"Let them live daily lives practising their faith... without being afraid to speak of Jesus," the pontiff said.
Pope Francis said he prayed that China's Catholics would receive "the grace to announce Christ with humility and joy and to be faithful to the Church and to Peter's successor (the pope)".
China and the Vatican broke off formal diplomatic relations shortly after the Communists took power in Beijing in 1949 and the state-sanctioned Catholic Church (the Catholic Patriotic Association) has installed bishops without Vatican approval.
Pope Francis's predecessor Benedict XVI urged reconciliation between China's 8 to 12 million Catholics, who are divided between the CPA and an "underground" wing loyal to the Vatican, which rejects state control.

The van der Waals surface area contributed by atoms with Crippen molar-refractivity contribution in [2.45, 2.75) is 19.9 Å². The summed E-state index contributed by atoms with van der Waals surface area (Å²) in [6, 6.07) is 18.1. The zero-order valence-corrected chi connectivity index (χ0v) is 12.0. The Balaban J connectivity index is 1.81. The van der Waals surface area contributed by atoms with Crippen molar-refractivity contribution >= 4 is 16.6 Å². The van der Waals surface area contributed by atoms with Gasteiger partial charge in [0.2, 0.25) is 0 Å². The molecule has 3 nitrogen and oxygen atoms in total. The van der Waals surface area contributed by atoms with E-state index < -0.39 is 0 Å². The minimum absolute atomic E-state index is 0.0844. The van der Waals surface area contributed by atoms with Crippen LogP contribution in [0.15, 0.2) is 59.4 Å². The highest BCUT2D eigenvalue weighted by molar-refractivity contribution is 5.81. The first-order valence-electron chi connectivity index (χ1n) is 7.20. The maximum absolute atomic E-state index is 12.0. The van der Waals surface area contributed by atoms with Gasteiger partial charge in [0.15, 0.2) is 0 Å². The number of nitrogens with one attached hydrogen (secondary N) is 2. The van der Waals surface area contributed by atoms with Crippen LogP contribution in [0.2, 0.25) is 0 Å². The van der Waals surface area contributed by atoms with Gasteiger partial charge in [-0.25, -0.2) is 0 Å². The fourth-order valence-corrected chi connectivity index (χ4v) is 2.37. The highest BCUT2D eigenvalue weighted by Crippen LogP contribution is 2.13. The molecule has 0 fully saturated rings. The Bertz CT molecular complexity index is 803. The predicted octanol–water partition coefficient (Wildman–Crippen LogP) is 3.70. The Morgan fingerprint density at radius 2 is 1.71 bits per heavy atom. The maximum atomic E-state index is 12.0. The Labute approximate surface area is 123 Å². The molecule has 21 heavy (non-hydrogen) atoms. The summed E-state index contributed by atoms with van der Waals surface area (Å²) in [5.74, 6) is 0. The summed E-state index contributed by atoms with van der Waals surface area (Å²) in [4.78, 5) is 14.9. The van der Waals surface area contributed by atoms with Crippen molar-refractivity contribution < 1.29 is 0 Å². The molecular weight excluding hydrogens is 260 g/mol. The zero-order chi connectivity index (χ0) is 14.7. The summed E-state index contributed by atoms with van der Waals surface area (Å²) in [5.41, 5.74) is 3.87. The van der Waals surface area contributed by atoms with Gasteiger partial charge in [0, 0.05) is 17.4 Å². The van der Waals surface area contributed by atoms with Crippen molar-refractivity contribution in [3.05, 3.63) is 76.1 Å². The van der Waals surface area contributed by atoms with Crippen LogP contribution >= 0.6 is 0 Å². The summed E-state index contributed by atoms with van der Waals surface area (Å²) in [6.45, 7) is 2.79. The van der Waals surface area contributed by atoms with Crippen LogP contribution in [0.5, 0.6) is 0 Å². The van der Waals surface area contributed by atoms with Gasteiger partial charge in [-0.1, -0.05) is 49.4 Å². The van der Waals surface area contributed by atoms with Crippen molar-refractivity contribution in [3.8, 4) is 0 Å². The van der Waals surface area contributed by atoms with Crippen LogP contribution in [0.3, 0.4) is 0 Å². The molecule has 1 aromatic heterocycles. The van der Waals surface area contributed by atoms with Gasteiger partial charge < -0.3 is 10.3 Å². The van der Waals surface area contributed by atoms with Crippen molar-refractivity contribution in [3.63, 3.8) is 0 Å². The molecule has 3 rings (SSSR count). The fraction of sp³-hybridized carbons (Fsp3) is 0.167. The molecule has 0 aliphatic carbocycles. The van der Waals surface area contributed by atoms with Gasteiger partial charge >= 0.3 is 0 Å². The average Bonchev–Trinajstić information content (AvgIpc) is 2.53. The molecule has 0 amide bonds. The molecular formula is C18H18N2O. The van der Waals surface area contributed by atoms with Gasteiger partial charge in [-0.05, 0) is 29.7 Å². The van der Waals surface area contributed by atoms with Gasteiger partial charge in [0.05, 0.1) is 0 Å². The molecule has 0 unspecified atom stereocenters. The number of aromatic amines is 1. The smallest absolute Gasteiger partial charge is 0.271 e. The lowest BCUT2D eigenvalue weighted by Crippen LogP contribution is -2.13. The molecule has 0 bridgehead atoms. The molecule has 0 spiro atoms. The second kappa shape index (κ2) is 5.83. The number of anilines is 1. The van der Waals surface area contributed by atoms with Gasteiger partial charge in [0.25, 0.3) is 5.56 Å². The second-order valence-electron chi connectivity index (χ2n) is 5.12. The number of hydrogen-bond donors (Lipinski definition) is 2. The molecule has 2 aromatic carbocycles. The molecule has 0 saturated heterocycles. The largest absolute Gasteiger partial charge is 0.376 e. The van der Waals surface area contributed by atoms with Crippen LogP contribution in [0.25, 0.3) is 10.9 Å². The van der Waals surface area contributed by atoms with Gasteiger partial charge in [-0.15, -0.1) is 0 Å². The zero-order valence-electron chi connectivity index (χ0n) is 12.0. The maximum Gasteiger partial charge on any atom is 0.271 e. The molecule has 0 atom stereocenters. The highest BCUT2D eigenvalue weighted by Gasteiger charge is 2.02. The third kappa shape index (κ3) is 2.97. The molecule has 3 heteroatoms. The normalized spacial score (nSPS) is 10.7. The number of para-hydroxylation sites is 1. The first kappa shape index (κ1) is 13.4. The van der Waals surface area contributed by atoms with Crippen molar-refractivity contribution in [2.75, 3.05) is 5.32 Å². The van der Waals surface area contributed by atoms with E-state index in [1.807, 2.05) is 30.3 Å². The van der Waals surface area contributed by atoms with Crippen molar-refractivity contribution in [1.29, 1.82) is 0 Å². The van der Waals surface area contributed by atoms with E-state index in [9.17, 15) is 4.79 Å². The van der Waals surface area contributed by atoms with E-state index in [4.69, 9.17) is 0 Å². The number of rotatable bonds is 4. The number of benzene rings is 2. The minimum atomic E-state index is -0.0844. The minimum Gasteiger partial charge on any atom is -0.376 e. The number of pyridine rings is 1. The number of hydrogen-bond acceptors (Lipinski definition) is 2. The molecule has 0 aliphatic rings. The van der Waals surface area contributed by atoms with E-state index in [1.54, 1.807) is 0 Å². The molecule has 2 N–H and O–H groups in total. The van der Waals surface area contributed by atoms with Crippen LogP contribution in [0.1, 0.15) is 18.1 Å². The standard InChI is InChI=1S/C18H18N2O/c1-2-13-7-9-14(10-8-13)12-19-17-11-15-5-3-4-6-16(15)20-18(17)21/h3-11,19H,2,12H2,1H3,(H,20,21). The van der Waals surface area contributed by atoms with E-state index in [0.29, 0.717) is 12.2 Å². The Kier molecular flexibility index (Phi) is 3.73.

Benedict also engaged in a low-key dialogue with Beijing on political ties between the Chinese government and the Vatican, which refuses to recognise the CPA.
But long-running tensions flared up again in July 2012, when the appointment of a Chinese Catholic bishop without the Vatican's approval angered the Holy See, as did the detention under house arrest of the newly ordained bishop of Shanghai, Thaddeus Ma Daqin, who announced he was leaving the CPA.
Observers said Ma's departure from the CPA was seen as a challenge to Chinese state control over Catholic churches and clergy.
In March, China congratulated Francis on his election as pope and called for a "flexible and pragmatic" approach in his relations with Beijing.